The good news is that Milne would, eventually, find out how to write both with and without a plot and do it delightfully.  He just wouldn’t figure it out for a few more years.

As a Milne completist, I’m glad I read this.  It’s a fascinating step in his evolution as a writer.  However, on its own, it simply doesn’t have much merit.  (I will note that Simon read it back in 2012 and had kinder things to say.)

This post contains affiliate links from Book Depository, an online book retailer with free international shipping.  If you buy via these links it means I receive a small commission (at no extra cost to you).  

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I have a new book on my list of favourites and, much to my surprise, it’s by an author whose writing I had previously described as “a long-winded mess” and “a chore to work through to the finish”.  What is this delightful, joyful, life-changing (at least in my attitude towards its author) book you may ask?  The Flowering Thorn by Margery Sharp.

Published in 1933 (but recently reissued), the book begins several years earlier as twenty-nine-year old Lesley comes to a startling realisation after a dude of a date: she is not a woman that men fall in love with.  Yes, they flirt with her and try to get her into bed but when she meets a man she’d actually like to fall in love with – nothing.  No sparks whatsoever.  And if that is the case, she begins to wonder, what is the point of the whirlwind social life among artists and other bright young things, and the obsession with powdering, plucking, and painting herself into a modern beauty?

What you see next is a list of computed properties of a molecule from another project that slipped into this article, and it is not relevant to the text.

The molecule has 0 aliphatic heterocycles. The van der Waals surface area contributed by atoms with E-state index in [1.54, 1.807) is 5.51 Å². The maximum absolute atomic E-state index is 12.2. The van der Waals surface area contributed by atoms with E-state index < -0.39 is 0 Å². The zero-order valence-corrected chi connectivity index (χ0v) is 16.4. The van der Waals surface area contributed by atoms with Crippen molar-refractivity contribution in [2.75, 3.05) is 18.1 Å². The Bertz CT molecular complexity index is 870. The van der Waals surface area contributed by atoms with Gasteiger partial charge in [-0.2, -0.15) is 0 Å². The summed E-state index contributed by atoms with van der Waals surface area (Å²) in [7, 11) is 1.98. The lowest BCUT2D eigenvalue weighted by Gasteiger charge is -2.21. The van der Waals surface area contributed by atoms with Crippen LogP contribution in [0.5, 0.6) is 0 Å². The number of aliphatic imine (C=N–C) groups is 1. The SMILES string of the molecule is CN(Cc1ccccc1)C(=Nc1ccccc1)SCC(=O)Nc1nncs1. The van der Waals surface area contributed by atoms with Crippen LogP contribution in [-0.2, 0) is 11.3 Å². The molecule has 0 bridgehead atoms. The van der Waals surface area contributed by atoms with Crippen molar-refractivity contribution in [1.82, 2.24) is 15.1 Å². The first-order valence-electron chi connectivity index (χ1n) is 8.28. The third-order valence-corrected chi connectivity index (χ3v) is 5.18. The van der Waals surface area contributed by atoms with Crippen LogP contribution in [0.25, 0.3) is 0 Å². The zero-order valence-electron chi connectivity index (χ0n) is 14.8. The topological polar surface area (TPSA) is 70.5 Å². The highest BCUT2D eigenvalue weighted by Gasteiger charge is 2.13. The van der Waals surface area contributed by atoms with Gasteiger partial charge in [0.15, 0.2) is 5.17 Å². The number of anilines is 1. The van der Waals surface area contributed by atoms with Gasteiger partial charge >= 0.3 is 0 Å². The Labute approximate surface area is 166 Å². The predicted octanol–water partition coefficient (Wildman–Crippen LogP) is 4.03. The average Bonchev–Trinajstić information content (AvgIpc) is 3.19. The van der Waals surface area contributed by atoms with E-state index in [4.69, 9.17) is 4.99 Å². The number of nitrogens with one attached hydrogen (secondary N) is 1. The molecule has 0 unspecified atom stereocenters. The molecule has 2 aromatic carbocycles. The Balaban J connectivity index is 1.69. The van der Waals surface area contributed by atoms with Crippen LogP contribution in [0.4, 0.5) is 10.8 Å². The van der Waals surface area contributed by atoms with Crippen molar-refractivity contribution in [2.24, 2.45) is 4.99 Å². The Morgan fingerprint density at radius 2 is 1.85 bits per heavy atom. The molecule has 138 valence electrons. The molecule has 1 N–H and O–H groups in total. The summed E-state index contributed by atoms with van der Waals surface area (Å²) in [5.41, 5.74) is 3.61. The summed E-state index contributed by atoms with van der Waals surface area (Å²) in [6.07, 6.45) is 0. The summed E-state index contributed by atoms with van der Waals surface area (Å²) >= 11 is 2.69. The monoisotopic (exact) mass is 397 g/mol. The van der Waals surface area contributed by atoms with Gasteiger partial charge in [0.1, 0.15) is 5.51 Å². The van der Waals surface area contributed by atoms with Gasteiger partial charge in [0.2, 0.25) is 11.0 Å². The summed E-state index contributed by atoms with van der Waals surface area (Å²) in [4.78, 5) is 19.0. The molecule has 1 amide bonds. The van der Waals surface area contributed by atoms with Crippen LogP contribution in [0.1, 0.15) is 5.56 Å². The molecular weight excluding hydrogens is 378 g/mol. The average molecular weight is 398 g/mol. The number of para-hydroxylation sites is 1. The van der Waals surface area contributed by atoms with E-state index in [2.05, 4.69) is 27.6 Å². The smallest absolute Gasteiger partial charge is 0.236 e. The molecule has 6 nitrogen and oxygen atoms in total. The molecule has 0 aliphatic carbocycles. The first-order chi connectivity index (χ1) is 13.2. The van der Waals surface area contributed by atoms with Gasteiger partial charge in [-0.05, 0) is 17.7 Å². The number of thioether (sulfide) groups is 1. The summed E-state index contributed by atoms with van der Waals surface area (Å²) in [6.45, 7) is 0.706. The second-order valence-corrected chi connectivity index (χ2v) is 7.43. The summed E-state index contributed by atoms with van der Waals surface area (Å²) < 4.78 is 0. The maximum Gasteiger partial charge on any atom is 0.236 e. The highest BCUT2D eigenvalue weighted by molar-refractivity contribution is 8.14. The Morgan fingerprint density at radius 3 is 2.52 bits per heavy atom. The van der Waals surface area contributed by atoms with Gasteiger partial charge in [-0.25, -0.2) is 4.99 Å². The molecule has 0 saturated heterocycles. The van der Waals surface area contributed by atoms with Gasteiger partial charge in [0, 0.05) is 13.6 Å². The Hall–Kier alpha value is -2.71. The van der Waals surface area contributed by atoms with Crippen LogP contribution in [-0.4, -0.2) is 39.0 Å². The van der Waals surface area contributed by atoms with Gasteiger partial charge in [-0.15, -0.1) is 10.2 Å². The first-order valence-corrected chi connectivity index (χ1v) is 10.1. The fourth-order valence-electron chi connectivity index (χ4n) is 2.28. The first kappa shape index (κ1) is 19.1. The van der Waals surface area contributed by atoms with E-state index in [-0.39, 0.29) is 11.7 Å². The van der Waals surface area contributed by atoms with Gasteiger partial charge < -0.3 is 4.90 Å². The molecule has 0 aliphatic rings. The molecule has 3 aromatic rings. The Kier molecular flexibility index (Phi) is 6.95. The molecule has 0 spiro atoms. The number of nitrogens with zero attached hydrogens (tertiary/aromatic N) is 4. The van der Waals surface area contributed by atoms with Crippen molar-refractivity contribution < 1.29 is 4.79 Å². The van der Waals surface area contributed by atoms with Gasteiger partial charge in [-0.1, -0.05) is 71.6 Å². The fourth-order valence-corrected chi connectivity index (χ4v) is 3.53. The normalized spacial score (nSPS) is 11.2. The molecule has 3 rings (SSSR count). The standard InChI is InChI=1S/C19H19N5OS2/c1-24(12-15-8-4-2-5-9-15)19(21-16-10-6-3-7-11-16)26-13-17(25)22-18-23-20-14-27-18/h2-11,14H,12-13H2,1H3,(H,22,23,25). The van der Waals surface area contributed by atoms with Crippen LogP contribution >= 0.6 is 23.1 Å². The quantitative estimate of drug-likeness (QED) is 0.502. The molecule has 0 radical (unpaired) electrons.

And so, in search of a purpose, she decides to adopt an orphaned four-year old boy (Pat) whom her aunt has unexpectedly been left in charge with.  In doing so, she realises she will have to leave her beloved London flat (no children allowed) and, at least for the next four years until he can be sent to boarding school, completely upend her well-ordered life.  It begins with a move to the country after having discovered she can’t afford anything suitable in town.  The suburbs, when suggested to her by estate agents, are completely out of the question: